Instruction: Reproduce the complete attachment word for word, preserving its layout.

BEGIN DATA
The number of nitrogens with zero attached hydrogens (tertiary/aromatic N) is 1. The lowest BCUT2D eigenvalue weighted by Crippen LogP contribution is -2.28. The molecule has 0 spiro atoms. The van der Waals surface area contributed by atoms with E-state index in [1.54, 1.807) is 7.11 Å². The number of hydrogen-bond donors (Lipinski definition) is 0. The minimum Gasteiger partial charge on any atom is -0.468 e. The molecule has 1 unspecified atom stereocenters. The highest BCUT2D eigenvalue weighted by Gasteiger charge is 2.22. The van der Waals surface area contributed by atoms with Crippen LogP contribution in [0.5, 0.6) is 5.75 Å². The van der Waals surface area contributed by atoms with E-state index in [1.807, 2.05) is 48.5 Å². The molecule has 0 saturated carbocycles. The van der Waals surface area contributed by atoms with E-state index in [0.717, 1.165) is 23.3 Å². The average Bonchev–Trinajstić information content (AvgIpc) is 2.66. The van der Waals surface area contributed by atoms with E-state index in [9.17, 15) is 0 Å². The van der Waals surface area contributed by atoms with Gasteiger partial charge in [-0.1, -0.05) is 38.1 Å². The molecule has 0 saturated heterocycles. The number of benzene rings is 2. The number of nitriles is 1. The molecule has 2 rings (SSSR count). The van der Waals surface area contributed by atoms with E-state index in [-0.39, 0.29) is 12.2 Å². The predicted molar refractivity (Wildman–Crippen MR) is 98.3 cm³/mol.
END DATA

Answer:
The number of nitrogens with zero attached hydrogens (tertiary/aromatic N) is 1. The lowest BCUT2D eigenvalue weighted by Crippen LogP contribution is -2.28. The molecule has 0 spiro atoms. The van der Waals surface area contributed by atoms with E-state index in [1.54, 1.807) is 7.11 Å². The number of hydrogen-bond donors (Lipinski definition) is 0. The minimum Gasteiger partial charge on any atom is -0.468 e. The molecule has 1 unspecified atom stereocenters. The highest BCUT2D eigenvalue weighted by Gasteiger charge is 2.22. The van der Waals surface area contributed by atoms with Crippen LogP contribution in [0.5, 0.6) is 5.75 Å². The van der Waals surface area contributed by atoms with E-state index in [1.807, 2.05) is 48.5 Å². The molecule has 0 saturated carbocycles. The van der Waals surface area contributed by atoms with E-state index in [0.717, 1.165) is 23.3 Å². The average Bonchev–Trinajstić information content (AvgIpc) is 2.66. The van der Waals surface area contributed by atoms with E-state index in [9.17, 15) is 0 Å². The van der Waals surface area contributed by atoms with Gasteiger partial charge in [-0.1, -0.05) is 38.1 Å². The molecule has 0 saturated heterocycles. The number of benzene rings is 2. The number of nitriles is 1. The molecule has 2 rings (SSSR count). The van der Waals surface area contributed by atoms with E-state index in [-0.39, 0.29) is 12.2 Å². The predicted molar refractivity (Wildman–Crippen MR) is 98.3 cm³/mol.